Anyways to further combat your idea that climate change is made up, I was talking to my new  friend and he told me that he thought part of the strategy behind the great corn roundup that is going on in this country is to get as much acreage as possible covered in ROUNDUP. The reason? Roundup kills bacteria. Bacteria causes rain. If we destroy all the land with corn and kill all the bacteria with roundup, things will get very hot and dry. A perfect climate for a seed company that wants to sell a GMO drought tolerant corn. Artificial food shortages lead to further control for the company that owns most of the seeds... that just rented BLACKWATER...

Personals / Re: I now virtually have my own farm
« on: May 11, 2013, 12:33:48 am »
Lower Northern Michigan in Montmorency County.

I am totally down with permaculture, just haven't had the time or my own place to experiment much with it. The most productive "farm" i have ever been to was a woods in southern Indiana. It was all maples, black walnuts, nettles, ground nuts and mushrooms everywhere. Totally a sea of nettles. Perfect natural food forest.

hey, sorry for being a dick. pretty immature. I should be more careful with how I communicate. Had a real hard time down in Ohio and my nerves are still touchy. I can be pretty crude when I get frustrated.

General Discussion / Re: LANDFALL
« on: May 09, 2013, 03:34:28 am »
I'm glad things are going well. Keep us posted.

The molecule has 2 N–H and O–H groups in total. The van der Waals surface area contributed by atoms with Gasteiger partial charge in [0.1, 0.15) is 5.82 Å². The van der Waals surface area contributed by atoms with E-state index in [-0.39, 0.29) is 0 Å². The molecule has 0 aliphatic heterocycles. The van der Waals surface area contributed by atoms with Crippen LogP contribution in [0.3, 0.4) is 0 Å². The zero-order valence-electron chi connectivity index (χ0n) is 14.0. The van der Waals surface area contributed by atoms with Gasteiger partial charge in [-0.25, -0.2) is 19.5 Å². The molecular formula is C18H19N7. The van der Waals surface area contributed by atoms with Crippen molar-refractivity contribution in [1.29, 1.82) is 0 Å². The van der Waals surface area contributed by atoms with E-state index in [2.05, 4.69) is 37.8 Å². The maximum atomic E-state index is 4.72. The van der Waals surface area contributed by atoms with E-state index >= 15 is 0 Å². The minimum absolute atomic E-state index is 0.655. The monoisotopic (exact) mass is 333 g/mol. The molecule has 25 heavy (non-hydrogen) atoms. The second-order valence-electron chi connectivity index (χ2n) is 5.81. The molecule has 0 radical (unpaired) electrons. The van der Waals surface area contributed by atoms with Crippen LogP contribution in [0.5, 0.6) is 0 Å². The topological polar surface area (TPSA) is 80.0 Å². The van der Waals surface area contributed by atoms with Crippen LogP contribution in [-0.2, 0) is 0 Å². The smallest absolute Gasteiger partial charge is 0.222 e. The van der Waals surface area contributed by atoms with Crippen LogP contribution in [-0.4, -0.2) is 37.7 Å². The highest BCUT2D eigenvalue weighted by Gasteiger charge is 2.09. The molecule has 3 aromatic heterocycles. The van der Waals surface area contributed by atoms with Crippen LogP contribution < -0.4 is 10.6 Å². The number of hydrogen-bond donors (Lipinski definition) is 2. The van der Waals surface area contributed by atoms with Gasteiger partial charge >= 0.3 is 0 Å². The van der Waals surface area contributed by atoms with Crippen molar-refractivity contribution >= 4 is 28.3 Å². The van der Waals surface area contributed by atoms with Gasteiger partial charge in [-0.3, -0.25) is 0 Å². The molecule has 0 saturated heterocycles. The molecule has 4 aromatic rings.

I thought this was we'uns keeping you'uns posted.

Personals / I now virtually have my own farm
« on: May 09, 2013, 03:33:49 am »
100 acres... fencing, pay, livestock, excellent pristine location! People looking for the good life, hit me up! Hoping to get some help planting a garden and such thing spring. Whatevs. Peace!

Anti livestock environmentalists, we'll chop you down like an old dead tree.

OMG you people are fucking insane. FUCKING INSANE. What is wrong? SERIOUSLY JESUS CHRIST.


I already fucking posted a video where the guy has a solution for the entire planet and all Troll could say is "global warming is a conspiracy". Jesus fucking christ.

27 million years ago cows evolved. Apparently they were so good at converting low nutrient vegetation with their comparatively small bodies and quick reproduction rates compared to other megavores that plants got together and said "SOMETHING MUST BE DONE TO STOP THESE COWS". Well the cows didn't get stopped, so 2 million years later grass evolved, the first plant that grows from the ground up instead of from a growth point existing above the ground. Then grasslands were born, ecosystems that existed with massive herds of herbivores in lands with too little rainfall for forest, or where forest had recently been destroyed and was slowly regenerating.

Grass is the forgiveness of nature. If grasslands were allowed to thrive there would probably never again be another mass extinction, barring giant volcanoes, nuclear war and giant asteroids.

But of course man had to come in and wipe out all the game, then start saying we had to reduce livestock numbers for "conservation". The problem is grass needs HERBIVORES in order to survive.